The Eighteenth Sunday after Pentecost [Alternative]

In the Name of the Father and of the Son and of the Holy Spirit.

Today’s Gospel takes place on Lake Gennesaret, more commonly called the Sea of Galilee. This Gospel raises many questions.

Why did the people ‘press upon’ our Lord? If we were to preach in the street, we would not be pressed on from all sides. It is clear that our Lord had some extraordinary presence for there to be such a crowd around Him.

Why did He teach out of Simon’s fishing-boat, a ‘ship’, on the water? Firstly, because He wanted all the people to hear His words. Sitting in the fishing-boat, there was no-one behind Him and all could hear Him. Secondly, because there was such a press around our Lord, that he could easily have been attacked. We should remember that some of the Jews were already threatening Him. Thirdly, because our Lord wanted to convert fishermen and make them His disciples. From the very beginning He always attracted people through what was appropriate to them. Thus, he converted the wise men, astronomers, through a star. Thus, he converted the shepherds through a stable and thus, today, he converts fishermen through fishing-boats and fish. For fish are the reward of the fishermen.

What can we say of the character of Simon the fishermen, who later became known as Peter? First of all, we notice his trusting character, his faith. Although he had toiled all night and caught nothing, yet he casts out into the deep at the mere word of Christ. Then, having caught a great multitude of fish, he beckons to his partners to come and help him. Why beckon and not call? Simply because the fishermen were made speechless by the quantity of fish that they had caught. Indeed, the Gospel says that they were ‘astonished’. Here we notice another characteristic of Simon Peter – his humility. For seeing this miracle, he says: ‘Depart from me, for I am a sinful man, O Lord’, confessing the lordship of Christ. Finally, we notice the third characteristic of Simon, his zeal. On seeing the miracle of Christ, we read that the fishermen ‘forsook all’ in order to follow Christ. Can we imagine anyone doing that today, giving up their business, their lives, their homes, in order in an instant to follow Christ?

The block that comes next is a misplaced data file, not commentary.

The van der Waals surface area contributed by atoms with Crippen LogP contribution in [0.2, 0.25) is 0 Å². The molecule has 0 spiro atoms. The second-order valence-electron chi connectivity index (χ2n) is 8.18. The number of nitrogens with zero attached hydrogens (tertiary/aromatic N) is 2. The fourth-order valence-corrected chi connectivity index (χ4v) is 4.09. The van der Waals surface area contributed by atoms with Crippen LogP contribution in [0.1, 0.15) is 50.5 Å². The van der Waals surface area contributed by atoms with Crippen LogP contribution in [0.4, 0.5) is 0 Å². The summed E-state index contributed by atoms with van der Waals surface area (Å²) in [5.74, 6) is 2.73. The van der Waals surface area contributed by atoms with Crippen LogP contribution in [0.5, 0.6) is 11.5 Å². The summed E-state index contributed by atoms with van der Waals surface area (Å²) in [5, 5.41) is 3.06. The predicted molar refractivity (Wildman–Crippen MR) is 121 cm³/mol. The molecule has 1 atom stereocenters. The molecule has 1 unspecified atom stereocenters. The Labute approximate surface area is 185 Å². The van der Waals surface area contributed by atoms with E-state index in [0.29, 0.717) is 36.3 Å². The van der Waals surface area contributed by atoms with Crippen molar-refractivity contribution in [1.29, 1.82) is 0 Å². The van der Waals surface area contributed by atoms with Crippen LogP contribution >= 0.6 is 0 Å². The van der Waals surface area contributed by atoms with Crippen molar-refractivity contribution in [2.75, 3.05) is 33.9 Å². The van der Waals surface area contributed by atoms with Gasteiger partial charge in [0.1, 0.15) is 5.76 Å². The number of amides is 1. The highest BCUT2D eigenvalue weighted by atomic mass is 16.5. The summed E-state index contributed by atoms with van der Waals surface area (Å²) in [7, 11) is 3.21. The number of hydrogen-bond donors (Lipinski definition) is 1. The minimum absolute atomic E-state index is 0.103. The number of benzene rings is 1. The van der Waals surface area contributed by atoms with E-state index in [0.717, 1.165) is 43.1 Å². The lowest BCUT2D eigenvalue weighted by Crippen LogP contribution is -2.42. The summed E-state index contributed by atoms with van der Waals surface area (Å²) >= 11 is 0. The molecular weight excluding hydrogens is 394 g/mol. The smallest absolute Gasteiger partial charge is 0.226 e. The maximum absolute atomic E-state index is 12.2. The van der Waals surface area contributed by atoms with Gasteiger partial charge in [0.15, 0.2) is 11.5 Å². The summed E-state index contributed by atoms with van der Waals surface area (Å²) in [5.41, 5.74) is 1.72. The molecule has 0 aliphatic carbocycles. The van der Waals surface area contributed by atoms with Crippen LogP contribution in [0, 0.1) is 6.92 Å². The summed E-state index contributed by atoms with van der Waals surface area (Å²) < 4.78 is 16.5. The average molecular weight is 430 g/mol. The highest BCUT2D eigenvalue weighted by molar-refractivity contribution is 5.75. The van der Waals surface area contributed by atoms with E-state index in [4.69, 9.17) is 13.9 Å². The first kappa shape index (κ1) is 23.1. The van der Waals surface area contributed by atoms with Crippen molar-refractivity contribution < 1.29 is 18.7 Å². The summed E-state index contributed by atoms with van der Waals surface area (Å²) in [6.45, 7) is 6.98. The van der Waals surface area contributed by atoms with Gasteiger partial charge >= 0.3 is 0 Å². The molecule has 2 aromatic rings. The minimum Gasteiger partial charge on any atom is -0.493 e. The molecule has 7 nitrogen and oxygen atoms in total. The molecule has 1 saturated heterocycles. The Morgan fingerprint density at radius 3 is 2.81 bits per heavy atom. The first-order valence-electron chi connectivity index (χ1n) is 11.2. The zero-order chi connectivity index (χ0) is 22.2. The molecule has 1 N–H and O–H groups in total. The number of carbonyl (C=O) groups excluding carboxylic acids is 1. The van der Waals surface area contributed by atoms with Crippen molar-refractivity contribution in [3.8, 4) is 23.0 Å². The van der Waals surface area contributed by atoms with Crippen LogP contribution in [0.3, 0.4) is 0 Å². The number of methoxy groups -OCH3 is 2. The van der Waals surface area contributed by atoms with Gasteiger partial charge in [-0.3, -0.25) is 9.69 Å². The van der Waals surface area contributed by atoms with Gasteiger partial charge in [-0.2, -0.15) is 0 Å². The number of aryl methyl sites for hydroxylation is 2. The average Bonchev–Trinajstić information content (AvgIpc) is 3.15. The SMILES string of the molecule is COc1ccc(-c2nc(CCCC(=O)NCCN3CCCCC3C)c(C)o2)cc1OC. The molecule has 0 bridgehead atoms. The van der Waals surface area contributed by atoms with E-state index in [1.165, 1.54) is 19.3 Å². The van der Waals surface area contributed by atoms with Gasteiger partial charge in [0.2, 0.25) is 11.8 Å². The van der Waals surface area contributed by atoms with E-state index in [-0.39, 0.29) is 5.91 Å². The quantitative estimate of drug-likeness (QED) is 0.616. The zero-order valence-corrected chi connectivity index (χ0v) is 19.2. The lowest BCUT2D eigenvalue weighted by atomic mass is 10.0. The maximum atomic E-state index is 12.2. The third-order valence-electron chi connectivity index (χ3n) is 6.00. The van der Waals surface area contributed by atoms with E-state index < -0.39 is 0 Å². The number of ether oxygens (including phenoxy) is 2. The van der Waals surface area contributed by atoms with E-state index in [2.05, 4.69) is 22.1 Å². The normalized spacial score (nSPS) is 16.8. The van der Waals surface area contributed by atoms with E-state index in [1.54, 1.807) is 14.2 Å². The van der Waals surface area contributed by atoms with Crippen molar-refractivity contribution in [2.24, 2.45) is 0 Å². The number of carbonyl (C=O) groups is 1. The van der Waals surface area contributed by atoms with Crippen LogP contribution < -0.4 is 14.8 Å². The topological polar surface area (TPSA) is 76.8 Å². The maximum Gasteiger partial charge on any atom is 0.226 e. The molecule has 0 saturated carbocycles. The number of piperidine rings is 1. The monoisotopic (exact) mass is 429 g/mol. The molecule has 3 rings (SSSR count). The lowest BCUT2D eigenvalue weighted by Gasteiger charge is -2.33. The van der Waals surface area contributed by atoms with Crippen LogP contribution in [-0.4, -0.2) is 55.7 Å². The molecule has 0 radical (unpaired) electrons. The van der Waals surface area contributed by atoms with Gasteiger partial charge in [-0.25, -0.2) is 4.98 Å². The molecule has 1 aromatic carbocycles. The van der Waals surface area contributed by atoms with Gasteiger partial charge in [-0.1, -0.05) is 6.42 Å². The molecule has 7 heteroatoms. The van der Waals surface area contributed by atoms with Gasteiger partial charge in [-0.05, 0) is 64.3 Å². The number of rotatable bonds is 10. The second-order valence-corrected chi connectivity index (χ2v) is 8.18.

Today’s Gospel also has a spiritual interpretation.

Thus the ship represents the synagogue of the Jews. The fishermen therefore represent the Jewish priests. The fact that the fishermen had ‘toiled all night’ represents the work of the Old Testament. Nothing in it could be fulfilled until the coming of Christ. Until Christ, it was night in the world, with only the haunting gleam of the moon, the nostalgia for Paradise, and the flashes of the stars, the prophecies, to illumine it. Men toiled, but caught nothing in the dark night. But the presence of Christ changes everything. Night becomes day. The fishermen launch out into the deep and there they make a miraculous catch with their net. The net represents the Gospel. In the deep, the net of the Gospel catches everything, not just other Jews, but all who come into contact with it. In this way the ship is no longer the synagogue, but the Church. The fishermen become disciples and apostles, ‘fishers of men’. And the deep, representing the Earth, the great multitude of Gentiles or Non-Jews, is at last conquered.

Let us recall then that today’s Gospel tells us that nothing is possible without the three virtues shown by Simon, that without faith, humility and zeal, nothing is possible.

Faith without humility becomes fanaticism.
Humility without zeal becomes mere passivity.
Zeal without humility becomes pride.

Thus, we find salvation through cultivating the trinity of these virtues: Salvation becomes possible only through the Faith of the Father, the Humility of the Son and the Zeal of the Holy Spirit. And these are the three virtues that today’s Gospel teaches us to cultivate.